weve just taken it a step further. While were very serious
in telling the story, when you tell a story like that that is so absurd
in a very serious vein, its just funny. Im really pleased
with it at this point. I hope people come to see it.
ZVB: I can imagine how some people could be put off by the title.
What is the tone of the show?
MP: I dont think the show in any way, shape or form is meant
to send a message pro or con about the uses of marijuana. I really dont.
I dont think the writers in any way intended for a message to be
taken from that. If there was sort of a message to be had, its about
the use of propaganda in our world at this time. Were inundated
by it. Were told what to think from the far right. Were told
what to think from the far left. And people are just totally obsessed
with their view and their vision. If youre going to take a message
from it, thats the one to take. Breathe. Look at it all and try
to stay in the middle of it. Be aware when someone is trying to give you
a snow job. And even the media to a large extent. For instance: one of
these storms that weve had. The first hint that a big snow storm
is coming, theyll have "Storm Watch." And then the storm
never gets here. And they look like fools. In a way, its like that.
Take a breath. Not that in any way, shape or form theyve done this
about the disaster downtown. You could not heighten that any more than
it was heightened. But the tone of the show: overall, its just fun.
Theres a lecturer involved. He pretty much welcomes everybody to
the theatre at the beginning of the show and tells everybody that hes
assembled this cast of people. You know, the same cast that last year
did Green Grow the Lilacs. And this year, were going to put
on this very, very important play. And I want you to pay attention, because
this could happen in your town. And then he tells the story of this very
sweet, young couple of innocent high school kids who get lured into the
reefer den and then what happens to you when you smoke marijuana.
ZVB: And it kind of takes off from there.
MP: And what makes it funny is this: in this play, when you take
one hit from marijuana, thats it. Youre hooked. Youre
incredibly addicted. Your eyes bug out of your head. Youll sell
your child to get weed money. Youll start to steal peoples
cars. Youll kill people. That sort of thing. I mean in a funny way.
ZVB: In a funny way. Of course.
MP: So thats what happens. And thats why its
funny. The sense of it is absurd.
ZVB: Does playing something thats "campy" differ
from playing a role that is "serious"?
MP: It does and it doesn't. You as the actor know that its
supposed to be funny, but for me, I think that style is particularly difficult
because I think you have to be even more truthful. You have to be very,
very true to the setting and scenario of it. What is heightened is the
scenario. But if you play the truth in the scenario, to me thats
what makes it funny. People who comment on the campiness of it, to me,
thats not really funny. Thats why those actors who were in
Bat Boy were so funny: they were so serious about the bat boy and
the story. And he made me cry. That, to me, then youve got a story
you can follow. But if you as the actor are just poking fun at it: not
ZVB: In your show, about half the cast did the show in Los Angeles,
and the other half of you are new to the material. How did you all come
MP: It was an interesting process, Ill have to say. The L.A.
people were all very sensitive not to say those things you want to say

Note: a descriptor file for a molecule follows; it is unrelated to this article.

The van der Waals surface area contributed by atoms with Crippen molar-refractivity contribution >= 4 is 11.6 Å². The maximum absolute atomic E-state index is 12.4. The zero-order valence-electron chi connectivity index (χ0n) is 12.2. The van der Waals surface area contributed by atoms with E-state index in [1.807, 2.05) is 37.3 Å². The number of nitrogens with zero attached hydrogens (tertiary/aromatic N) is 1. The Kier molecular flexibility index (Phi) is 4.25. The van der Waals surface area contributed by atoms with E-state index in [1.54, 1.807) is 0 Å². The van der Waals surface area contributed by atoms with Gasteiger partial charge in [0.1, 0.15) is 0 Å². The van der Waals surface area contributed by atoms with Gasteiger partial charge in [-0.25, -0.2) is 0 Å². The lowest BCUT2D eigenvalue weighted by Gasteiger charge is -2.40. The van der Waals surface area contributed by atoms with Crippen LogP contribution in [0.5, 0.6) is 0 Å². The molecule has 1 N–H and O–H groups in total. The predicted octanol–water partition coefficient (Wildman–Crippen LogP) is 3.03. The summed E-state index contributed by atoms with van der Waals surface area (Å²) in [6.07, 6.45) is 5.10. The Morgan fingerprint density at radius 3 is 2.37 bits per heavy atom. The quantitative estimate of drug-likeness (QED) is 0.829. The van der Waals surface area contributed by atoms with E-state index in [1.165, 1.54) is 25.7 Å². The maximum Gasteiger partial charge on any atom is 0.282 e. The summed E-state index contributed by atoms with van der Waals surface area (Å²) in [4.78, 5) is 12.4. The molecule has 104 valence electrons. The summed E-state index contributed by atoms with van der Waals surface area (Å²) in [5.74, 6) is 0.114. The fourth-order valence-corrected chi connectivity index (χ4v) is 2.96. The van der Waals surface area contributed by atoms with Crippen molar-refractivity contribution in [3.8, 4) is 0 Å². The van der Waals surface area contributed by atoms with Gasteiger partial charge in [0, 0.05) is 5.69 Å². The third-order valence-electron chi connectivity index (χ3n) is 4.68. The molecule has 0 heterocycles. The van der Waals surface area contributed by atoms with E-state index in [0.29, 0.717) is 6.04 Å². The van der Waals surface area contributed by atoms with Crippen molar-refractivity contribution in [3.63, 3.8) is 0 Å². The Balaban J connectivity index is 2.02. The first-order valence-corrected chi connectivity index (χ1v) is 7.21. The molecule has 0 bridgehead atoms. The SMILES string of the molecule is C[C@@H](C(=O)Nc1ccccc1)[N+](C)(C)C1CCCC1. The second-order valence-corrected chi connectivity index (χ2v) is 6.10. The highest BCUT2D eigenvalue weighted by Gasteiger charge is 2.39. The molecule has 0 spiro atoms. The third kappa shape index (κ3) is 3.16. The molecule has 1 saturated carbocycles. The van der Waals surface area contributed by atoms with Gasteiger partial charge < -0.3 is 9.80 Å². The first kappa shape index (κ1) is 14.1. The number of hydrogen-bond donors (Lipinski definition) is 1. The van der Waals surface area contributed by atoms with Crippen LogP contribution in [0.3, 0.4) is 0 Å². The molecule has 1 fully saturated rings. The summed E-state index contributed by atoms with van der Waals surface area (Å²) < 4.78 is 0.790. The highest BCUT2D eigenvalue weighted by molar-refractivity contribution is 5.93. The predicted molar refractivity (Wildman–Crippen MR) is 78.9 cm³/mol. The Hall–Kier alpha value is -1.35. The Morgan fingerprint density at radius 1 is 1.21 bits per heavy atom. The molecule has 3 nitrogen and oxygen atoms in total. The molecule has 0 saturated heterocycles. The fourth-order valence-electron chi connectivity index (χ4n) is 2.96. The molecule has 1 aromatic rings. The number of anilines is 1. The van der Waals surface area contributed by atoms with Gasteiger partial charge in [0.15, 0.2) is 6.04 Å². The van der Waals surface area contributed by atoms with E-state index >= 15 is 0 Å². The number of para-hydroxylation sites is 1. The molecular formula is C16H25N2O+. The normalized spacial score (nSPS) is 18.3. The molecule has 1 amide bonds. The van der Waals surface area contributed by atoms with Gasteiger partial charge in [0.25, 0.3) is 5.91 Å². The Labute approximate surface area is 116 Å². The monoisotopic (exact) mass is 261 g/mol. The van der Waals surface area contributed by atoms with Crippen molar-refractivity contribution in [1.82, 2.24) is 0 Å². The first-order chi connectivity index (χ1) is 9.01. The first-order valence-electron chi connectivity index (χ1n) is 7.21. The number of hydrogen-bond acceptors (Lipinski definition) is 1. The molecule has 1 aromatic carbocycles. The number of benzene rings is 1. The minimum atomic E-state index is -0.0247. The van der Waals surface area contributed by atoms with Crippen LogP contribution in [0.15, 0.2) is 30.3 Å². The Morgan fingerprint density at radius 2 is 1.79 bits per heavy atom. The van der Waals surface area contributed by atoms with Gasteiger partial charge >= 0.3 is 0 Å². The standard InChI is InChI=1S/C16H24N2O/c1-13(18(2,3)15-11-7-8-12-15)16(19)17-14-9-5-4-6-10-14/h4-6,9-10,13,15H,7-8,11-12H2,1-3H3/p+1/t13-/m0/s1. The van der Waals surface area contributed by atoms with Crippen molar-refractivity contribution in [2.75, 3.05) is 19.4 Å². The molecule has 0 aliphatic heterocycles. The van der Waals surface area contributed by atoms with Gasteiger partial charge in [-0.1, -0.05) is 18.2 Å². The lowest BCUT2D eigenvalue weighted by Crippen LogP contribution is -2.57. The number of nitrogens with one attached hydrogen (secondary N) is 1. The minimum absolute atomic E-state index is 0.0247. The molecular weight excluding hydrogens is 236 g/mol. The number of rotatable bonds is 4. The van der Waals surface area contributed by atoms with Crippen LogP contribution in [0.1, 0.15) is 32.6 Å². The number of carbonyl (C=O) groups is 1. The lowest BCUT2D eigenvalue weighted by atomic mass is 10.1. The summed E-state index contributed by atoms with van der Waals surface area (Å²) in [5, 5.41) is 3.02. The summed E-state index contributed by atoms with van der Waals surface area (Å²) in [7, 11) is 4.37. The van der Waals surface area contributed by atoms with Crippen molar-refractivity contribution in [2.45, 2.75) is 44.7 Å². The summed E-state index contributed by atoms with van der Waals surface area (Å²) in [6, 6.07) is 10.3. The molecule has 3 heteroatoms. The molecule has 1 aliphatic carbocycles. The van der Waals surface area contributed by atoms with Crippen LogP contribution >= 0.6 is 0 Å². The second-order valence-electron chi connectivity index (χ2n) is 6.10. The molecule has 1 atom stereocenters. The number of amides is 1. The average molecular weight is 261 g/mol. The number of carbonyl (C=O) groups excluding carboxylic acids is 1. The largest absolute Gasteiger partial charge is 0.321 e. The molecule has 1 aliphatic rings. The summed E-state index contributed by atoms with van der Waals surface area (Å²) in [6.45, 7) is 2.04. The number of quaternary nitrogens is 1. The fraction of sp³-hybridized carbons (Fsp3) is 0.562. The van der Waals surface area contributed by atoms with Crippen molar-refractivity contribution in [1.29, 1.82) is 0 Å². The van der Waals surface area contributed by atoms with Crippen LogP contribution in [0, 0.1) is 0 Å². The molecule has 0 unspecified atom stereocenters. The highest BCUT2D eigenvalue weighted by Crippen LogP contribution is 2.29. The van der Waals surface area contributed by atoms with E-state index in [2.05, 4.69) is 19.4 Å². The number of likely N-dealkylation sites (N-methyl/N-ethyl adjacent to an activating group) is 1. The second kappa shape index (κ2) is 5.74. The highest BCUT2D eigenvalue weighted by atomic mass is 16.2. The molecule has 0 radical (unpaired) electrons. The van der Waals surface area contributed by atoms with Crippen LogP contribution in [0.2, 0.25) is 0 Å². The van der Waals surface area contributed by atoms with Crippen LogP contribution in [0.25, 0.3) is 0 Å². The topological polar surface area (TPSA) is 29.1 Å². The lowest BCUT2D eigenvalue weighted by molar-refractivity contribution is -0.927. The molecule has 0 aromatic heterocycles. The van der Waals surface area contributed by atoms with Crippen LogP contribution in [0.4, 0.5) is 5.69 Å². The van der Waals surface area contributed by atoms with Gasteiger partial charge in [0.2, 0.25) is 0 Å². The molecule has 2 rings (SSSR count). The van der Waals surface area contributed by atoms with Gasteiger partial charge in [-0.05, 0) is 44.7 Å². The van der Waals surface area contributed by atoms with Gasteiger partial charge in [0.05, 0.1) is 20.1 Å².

in rehearsal, like, "When we did it like this, it really worked."
They kept sort of watching themselves and catching themselves, which those
of us in New York who were really new at it really appreciated. And then
vice versa. I think that theatre sensibility is very different from L.A.
and New York. I think there was a process for them, too, learning that
what would work in Los Angeles doesnt necessarily work in New York,
and how to make adjustments. I think now and really, just since
weve been running it which I think is what should happen
and always does happen if its right, you sort of meld into one.
Now theres not the division of Oh, those people did it before.
At the beginning, you knew those people did it before, because they knew
their lines and none of us knew any of our lines.
ZVB: How does your character, Mae, fit into the show?
MP: Mae is the reefer den mother, kind of like a cub scout mother
gone bad. Shes the one that owns the house in town the reefer
den. She has herself stuck in an abusive relationship with Jack, the evil
villain of the play, who picks up the young kids and brings them into
the reefer den, which, of course, Mae hates because she loves kids, and
she got hooked on the weed. "I dont want to see anybody else
have anything happen to them what happened to me." So she watches
this and throughout the course of the show, you get to watch her progress
from not having a voice, to eventually speaking up, to eventually exacting
her revenge, which she does. Its an interesting idea. I really like
that Andy Fickman, our director, said at the beginning there are three
woman principals in the show. One is Mary, the ingénue, the sweet,
little innocent girl in high school. The second woman, one step higher
up in the madness, is Sally, who is the reefer den slut. And then you
go one step further down the age line I guess that's what to say,
because thats the way it is, unfortunately for me then get
to Mae, the reefer den mother. I think what hes trying to say is
the innocent girl is how Mae started out at the beginning, and this is
what happens to you if you smoke the weed. You start out as an innocent,
and then youre willing to sell your baby to support your habit and
then in the end, your life is pretty much not your own. I kind of like
that image. For a simple, little play, I think thats profound in
its own way.
ZVB: How do you relate to the character?
MP: Wow. Well, lets see. Crack mother. No, thats not
me. Let me think. I think weve all be in situations in our lives
where we find ourselves in the midst of a circumstance that we know is
not healthy for us and we want to get out of, but we cant get out
of for whatever reason because were being destructive or were
being dependent. I sort of tried to tap into that and sort of heighten
it ten thousand-trillion times. Like I said, the circumstances are heightened
for her. I just tried to tap into the woman whos really, really
a good, pure soul underneath it all and just got herself stuck in this
world and doesnt really know how it happened. But at the same time,
shes incredibly addicted to the drug. And when shes on the